So, this whole chapter has basically served as Job’s defense of himself. He even presents his tau – the last letter of the Hebrew alphabet, which is translated by the KJV as “desire.” So, Job says “I’ve talked and talked and given my reasons for why I should not be punished by God. And so here at the end – as men do with most documents – I am giving my last affirmation – my tau – my signature to this imagined court document against God that seeks to restrain him from punishing me anymore.” 

But it’s a little silly to be defending yourself against an accusation… that has never been officially leveled against you! 

And that’s why Job is now asking for the “book” that God – as Job’s adversary – or the indictment against Job that surely – in Job’s mind – God has written somewhere. He’s asking for that “document.” 

And that’s because Job is under the impression that God is punishing him. Job has not taken into account the fact that suffering doesn’t need to be punishment. The end result of those two realities might be the same – but the motive of the one who’s bringing the pain is different. 

When God brings punishment into a person’s life, assumed in that arrangement is that the person did something wrong. When God brings suffering into your life, there’s no such assumption – you may be doing everything right like Job is. But Job doesn’t recognize that distinction yet. 

And so, Job says that God is his adversary. And that’s interesting because when we think of that term “adversary” we think of Satan – and that’s the meaning of his name in Hebrew – adversary. 

But to Job – God is acting as his adversary. God is the one sending the suffering – which he incorrectly views as punishment.  

And in reality, God did ultimately send the suffering on Job. He’s the one who challenged Satan with Job’s testimony. He’s the one who told Satan later that Satan moved him to touch Job. And so, Satan is responsible for challenging God to bring suffering into Job’s life. And yet, God was ultimately the one to bring that suffering into Job’s life and to bring Job up to Satan in the first place.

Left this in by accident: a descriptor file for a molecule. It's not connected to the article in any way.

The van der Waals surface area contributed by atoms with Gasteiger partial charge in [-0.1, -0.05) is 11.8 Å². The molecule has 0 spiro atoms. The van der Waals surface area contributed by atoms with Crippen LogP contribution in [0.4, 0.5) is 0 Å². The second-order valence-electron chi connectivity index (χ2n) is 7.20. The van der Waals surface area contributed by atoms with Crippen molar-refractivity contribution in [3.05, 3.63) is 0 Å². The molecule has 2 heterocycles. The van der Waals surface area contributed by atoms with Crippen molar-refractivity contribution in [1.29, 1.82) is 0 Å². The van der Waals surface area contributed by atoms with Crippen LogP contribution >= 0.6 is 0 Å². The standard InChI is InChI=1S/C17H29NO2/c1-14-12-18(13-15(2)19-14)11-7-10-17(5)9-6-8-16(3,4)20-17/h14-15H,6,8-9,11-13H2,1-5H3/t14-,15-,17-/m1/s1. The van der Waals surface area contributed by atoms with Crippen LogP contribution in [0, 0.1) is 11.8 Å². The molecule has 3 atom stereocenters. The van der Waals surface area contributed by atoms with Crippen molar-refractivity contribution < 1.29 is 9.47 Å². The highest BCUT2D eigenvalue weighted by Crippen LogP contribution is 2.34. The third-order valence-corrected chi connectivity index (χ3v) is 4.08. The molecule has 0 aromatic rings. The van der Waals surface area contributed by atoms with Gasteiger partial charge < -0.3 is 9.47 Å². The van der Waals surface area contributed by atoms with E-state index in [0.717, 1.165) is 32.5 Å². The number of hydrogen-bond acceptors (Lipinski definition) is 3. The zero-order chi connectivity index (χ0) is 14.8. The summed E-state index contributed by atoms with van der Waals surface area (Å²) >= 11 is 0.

Well, if God were to ever give Job this indictment against him that would explain why Job is being punished by God, then this is how Job would respond. 

36 Surely I would [take/carry/wear proudly] it [upon/on] my shoulder,
and bind it [as/like] a crown [to me/on me]. 

And it’s at this point where I do wonder if Job is sort of challenging God – almost gloating of his innocence. He’s speaking of what he would do with this fictitious indictment against himself. And he says that he would wear it proudly on himself and display it for all to see. And that’s probably because he’s so confident in his own innocence. 

And Job is ready to express that confidence directly to God as Job now imagines him meeting with God to discuss his innocence. 

37 I would [declare unto him the number/give him an accounting] of my steps;
[as/like] a prince [would I/I would] [go near unto/approach] him. 

So, Job is ready and willing to stand right before God’s presence and tell him exactly what he’s been doing. Job is so extremely confident in his righteousness that he’s willing to come to God and declare all that he’s done. 

And Job imagines coming to God in a very bold and triumphant manner. He would approach God like a prince would do – full of confidence, no fear, claiming his right to inform God of his own conformity to everything that he understands that God desires in one of his human creatures. 

And yet – of course – whatever Job might say to God would be no surprise to the Almighty. God already knows Job to be righteous. But Job doesn’t know that God knows that he’s righteous – and has even told Satan so. 

Job is assuming that God thinks he’s sinning – and that’s why Job is experiencing this suffering – which he interprets as punishment. 

Job 31 Meaning 38-40 Abusing Tenants 

Well, Job has one more area to address before he finishes his self-defense. 

He wants to deny that he has abused any tenants that may have lived on his land. 

38 If my land [cry/cries out/cried out] against me,
[or that/and] [the furrows/its furrows/all its furrows] [likewise thereof complain/weep together/wept together]; 

But why would Job’s land cry out against him – as it were? Why would it complain or weep? 

Because of the way that perhaps Job would have treated those who rented that land from him… 

39 If I have eaten [the fruits thereof/its fruit/its produce] without [money/paying],
or have caused [the owners thereof/its owners] to [lose their life/die]: 

So, Job is speaking of his land. And yet, he now speaks of owners of that land. Well, he’s the ultimate owner, but he would have loaned-out the land to others to care for it. This is a practice that happens to this day – not only in the area of agriculture but even in the landlord/tenant relationship in the housing market.